We were  disappointed. We had been looking forward to the following morning when we imagined the Brits enjoying their tea and scones as a nubile young French female sat on her stern and took a dump, barely a meter aft  of the Brit’s raised dinghy.

Dang! That would have been so great! Ah well. In addition to how one says “You are welcome” in French (which get’s huge smiles here), this week I learned the following: 1) The French are different; 2) French sailors do have an anchoring zone of safety, it’s just smaller than ours; and 3) Those guys back in Maine 30 years ago were right. It is possible for a woman to “go” over the rail.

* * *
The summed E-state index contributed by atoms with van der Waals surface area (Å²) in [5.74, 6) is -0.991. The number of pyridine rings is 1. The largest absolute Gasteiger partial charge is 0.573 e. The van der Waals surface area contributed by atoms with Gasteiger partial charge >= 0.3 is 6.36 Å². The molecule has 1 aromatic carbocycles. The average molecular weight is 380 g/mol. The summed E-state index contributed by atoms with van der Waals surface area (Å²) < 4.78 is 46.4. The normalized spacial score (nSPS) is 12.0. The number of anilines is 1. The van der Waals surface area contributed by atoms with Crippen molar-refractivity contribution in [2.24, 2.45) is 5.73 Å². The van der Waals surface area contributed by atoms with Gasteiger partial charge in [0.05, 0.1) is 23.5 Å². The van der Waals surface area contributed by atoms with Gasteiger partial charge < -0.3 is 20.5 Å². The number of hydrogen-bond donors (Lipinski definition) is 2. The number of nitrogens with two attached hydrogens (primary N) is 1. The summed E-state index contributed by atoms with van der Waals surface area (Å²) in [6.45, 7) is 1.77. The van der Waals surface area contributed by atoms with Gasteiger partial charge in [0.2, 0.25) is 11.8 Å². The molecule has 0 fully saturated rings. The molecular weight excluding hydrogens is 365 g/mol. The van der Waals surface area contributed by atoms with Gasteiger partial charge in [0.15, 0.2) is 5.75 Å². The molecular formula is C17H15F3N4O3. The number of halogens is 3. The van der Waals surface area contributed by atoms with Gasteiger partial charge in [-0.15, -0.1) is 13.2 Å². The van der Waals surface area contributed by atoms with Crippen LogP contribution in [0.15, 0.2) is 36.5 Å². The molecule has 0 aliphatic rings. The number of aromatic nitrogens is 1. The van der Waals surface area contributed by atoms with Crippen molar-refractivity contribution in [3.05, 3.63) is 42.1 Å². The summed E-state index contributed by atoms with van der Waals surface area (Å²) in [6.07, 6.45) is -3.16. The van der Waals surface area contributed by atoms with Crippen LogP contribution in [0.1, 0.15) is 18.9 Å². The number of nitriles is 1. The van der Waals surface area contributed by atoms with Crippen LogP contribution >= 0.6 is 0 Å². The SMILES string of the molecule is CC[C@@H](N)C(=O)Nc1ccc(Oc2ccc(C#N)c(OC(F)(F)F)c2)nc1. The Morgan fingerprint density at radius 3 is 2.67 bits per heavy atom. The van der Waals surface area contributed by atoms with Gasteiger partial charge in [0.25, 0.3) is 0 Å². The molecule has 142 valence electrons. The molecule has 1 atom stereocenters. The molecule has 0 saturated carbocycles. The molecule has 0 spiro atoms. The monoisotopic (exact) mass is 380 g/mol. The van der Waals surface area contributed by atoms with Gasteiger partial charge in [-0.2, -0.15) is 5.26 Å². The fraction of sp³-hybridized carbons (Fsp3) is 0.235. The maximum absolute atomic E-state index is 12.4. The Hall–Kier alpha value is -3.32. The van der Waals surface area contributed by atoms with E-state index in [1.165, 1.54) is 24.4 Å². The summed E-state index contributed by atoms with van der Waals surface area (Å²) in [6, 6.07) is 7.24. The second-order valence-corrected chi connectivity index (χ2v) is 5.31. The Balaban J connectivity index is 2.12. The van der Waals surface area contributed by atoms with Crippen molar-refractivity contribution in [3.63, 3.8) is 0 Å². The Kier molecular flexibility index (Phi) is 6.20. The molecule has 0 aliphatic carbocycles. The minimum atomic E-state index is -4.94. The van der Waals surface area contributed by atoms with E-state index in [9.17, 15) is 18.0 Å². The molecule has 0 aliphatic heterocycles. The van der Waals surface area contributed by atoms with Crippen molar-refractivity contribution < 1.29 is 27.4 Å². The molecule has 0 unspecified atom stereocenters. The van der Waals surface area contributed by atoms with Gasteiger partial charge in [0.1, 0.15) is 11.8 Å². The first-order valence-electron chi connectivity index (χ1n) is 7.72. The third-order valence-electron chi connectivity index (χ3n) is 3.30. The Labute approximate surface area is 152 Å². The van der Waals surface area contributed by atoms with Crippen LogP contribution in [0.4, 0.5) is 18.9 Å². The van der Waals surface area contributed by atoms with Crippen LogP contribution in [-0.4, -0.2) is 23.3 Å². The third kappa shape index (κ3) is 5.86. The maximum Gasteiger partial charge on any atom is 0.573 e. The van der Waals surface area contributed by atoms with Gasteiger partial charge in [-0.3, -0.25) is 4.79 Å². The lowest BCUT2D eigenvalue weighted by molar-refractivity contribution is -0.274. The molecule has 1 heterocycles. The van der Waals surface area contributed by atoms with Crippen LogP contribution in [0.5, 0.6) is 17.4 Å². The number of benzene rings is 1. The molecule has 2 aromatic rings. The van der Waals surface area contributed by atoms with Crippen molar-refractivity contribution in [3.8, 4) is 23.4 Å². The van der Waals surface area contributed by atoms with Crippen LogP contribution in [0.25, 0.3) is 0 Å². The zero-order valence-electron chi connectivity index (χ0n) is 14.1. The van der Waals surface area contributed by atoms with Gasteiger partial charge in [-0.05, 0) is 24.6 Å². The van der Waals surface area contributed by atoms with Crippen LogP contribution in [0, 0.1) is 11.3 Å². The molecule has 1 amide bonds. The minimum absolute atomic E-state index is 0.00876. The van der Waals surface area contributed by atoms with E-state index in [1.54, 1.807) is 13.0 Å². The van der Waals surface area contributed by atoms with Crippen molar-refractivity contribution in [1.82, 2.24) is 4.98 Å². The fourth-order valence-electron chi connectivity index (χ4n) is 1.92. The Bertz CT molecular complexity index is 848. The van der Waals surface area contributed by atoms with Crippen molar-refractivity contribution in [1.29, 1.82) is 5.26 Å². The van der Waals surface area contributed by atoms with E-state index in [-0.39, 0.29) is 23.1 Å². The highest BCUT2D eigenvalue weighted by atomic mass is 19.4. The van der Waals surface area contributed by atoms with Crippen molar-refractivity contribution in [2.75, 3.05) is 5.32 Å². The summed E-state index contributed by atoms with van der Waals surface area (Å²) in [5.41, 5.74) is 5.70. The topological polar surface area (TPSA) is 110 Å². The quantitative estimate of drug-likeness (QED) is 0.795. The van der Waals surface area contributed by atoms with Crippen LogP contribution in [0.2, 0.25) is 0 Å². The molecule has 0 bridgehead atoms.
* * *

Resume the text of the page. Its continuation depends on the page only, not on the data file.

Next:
I am, of course, more likely speak French fluently than I am to bare my non-compact Anglo-Saxon butt in that fashion.


Cato, You Fool! Or -- The “Bimps” Along the Way


If The Pink Panther is my reference for the
French language, you know I’ve got problems. EW and I are isolated here in
Pointe a Pitre. Granted, the first week and a half we weren’t fit for company, but
now that we’re feeling more social, we haven’t found any English speaking
cruisers. In fact, it was much easier to find American and cruisers from other
English-speaking countries while we were in the Canaries than it is to find
them here. We have always liked Guadeloupe, but have visited more obvious
cruising ports of Deshaies and Isles de Saintes where we always met new sailing
friends from the U.S., Canada, Australia, and Great Britain.

We love Deshaies and Isles de Saintes, but